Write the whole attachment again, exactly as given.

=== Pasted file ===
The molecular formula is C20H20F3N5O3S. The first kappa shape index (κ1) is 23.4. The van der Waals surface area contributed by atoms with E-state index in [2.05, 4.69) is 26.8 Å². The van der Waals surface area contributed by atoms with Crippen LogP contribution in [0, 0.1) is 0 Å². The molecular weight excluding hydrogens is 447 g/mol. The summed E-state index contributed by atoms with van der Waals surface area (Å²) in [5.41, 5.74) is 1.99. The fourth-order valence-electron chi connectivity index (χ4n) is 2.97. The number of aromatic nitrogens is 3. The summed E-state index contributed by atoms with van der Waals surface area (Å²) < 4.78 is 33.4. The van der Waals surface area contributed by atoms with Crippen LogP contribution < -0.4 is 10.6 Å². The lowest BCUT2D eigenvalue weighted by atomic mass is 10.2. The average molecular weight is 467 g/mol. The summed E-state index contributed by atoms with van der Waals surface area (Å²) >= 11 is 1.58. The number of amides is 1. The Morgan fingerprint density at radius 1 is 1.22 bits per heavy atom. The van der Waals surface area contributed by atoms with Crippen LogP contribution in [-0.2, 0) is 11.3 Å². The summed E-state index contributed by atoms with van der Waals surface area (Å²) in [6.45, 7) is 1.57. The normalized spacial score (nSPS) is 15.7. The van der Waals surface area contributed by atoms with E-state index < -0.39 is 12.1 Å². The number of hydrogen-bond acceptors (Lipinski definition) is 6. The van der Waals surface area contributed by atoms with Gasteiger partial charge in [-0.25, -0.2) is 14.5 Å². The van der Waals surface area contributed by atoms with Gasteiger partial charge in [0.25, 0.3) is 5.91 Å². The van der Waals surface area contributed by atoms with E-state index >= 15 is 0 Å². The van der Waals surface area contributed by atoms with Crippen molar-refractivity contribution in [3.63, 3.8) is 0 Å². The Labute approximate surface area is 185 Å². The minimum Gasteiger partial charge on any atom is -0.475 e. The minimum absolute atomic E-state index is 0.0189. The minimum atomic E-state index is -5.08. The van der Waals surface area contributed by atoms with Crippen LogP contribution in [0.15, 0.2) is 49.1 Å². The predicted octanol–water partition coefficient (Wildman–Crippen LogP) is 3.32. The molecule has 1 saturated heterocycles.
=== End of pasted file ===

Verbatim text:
The molecular formula is C20H20F3N5O3S. The first kappa shape index (κ1) is 23.4. The van der Waals surface area contributed by atoms with E-state index in [2.05, 4.69) is 26.8 Å². The van der Waals surface area contributed by atoms with Crippen LogP contribution in [0, 0.1) is 0 Å². The molecular weight excluding hydrogens is 447 g/mol. The summed E-state index contributed by atoms with van der Waals surface area (Å²) in [5.41, 5.74) is 1.99. The fourth-order valence-electron chi connectivity index (χ4n) is 2.97. The number of aromatic nitrogens is 3. The summed E-state index contributed by atoms with van der Waals surface area (Å²) < 4.78 is 33.4. The van der Waals surface area contributed by atoms with Crippen LogP contribution < -0.4 is 10.6 Å². The lowest BCUT2D eigenvalue weighted by atomic mass is 10.2. The average molecular weight is 467 g/mol. The summed E-state index contributed by atoms with van der Waals surface area (Å²) >= 11 is 1.58. The number of amides is 1. The Morgan fingerprint density at radius 1 is 1.22 bits per heavy atom. The van der Waals surface area contributed by atoms with Crippen LogP contribution in [-0.2, 0) is 11.3 Å². The summed E-state index contributed by atoms with van der Waals surface area (Å²) in [6.45, 7) is 1.57. The normalized spacial score (nSPS) is 15.7. The van der Waals surface area contributed by atoms with E-state index < -0.39 is 12.1 Å². The number of hydrogen-bond acceptors (Lipinski definition) is 6. The van der Waals surface area contributed by atoms with Gasteiger partial charge in [-0.25, -0.2) is 14.5 Å². The van der Waals surface area contributed by atoms with Gasteiger partial charge in [0.25, 0.3) is 5.91 Å². The van der Waals surface area contributed by atoms with E-state index >= 15 is 0 Å². The van der Waals surface area contributed by atoms with Crippen molar-refractivity contribution in [3.63, 3.8) is 0 Å². The Labute approximate surface area is 185 Å². The minimum Gasteiger partial charge on any atom is -0.475 e. The minimum absolute atomic E-state index is 0.0189. The minimum atomic E-state index is -5.08. The van der Waals surface area contributed by atoms with Crippen LogP contribution in [0.15, 0.2) is 49.1 Å². The predicted octanol–water partition coefficient (Wildman–Crippen LogP) is 3.32. The molecule has 1 saturated heterocycles.